The man charged in the kidnapping and killing of an 18-year-old Anchorage barista attempted to dash out of a federal courtroom Wednesday but was tackled by U.S. marshals before he reached the door.
Israel Keyes, indicted in the death of Samantha Koenig, was grabbed by a U.S. marshal near the defense table and other officers quickly piled on.
"It was over instantly," said Dave Long, supervisory deputy.
Keyes, 34, is charged with kidnapping Koenig just before the teenager was scheduled to close the coffee stand where she worked Feb. 1. The FBI contends Keyes killed the young woman less than a day later. Her body was recovered April 2 from an ice-covered lake north of the city.
Keyes, who operated a one-man construction business, was arrested March 11 in Texas. Prosecutors say he had made withdrawals of ransom money using a debit card he stole from Koenig.
He was scheduled for a hearing at 1:30 p.m. Wednesday before U.S. District Court Judge Tim Burgess to set a trial date. The hearing had just begun shortly before 2 p.m. when he took off.
"He broke his leg irons and tried to bolt out of the courtroom, but he was stopped," Long said. "He didn't make it very far."
Leg irons, he said, are like handcuffs around a prisoner's legs. Marshals have not determined how Keyes broke them.
Keyes tried to jump the bar that separates the public from attorney and defendants.
"He tried to," Long said. "One of the deputies grabbed him and I think momentum carried him over."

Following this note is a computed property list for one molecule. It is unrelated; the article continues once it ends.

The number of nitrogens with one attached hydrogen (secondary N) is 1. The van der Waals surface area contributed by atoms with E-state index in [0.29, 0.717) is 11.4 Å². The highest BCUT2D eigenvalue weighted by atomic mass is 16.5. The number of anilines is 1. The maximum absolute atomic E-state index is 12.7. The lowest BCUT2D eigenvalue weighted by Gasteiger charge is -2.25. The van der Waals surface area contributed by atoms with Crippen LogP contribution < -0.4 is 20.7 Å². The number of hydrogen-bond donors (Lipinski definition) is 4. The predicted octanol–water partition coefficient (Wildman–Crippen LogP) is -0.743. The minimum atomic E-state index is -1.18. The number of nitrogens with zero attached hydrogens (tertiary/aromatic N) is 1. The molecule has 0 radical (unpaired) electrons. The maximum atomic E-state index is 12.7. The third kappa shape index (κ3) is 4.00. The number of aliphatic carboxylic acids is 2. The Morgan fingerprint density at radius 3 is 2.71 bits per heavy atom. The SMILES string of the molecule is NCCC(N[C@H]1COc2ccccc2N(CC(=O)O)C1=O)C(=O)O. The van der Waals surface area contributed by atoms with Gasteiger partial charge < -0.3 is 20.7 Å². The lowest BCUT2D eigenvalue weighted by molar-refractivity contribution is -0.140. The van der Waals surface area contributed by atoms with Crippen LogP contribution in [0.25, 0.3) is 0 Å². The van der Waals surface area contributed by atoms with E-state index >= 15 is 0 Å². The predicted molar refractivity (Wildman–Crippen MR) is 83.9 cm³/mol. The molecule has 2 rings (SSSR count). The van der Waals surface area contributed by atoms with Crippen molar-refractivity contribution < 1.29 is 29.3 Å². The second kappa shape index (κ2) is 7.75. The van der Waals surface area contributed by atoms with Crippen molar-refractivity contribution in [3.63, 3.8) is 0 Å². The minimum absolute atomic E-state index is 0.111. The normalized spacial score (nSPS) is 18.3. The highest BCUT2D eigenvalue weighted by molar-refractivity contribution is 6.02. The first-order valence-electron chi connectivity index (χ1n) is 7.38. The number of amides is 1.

A marshal used a stun gun to subdue Keyes. The escape attempt ended the hearing, Long said.
Koenig's disappearance had gripped the city for weeks.
A surveillance camera showed an apparently armed man in a hooded sweat shirt leading Koenig away from the coffee stand. Koenig's friends and relatives established a reward fund and plastered the city with flyers with her photo in hopes of finding the young woman alive.
Prosecutors say Keyes stole the debit card from a vehicle she shared that was parked near her home, obtained the personal identification number and scratched the number into the card.
After killing Koenig, Keyes used her phone to send text messages to conceal the abduction, according to prosecutors. He flew to Texas and returned Feb. 17 to Anchorage, where he sent another text message demanding ransom and directing it to the account connected to the stolen debit card, according to prosecutors.
Keyes made withdrawals from automated teller machines in Alaska, Arizona, New Mexico and Texas before his arrest in Texas, according to prosecutors.
Koenig's family said there was no apparent previous connection between the teen and the suspect.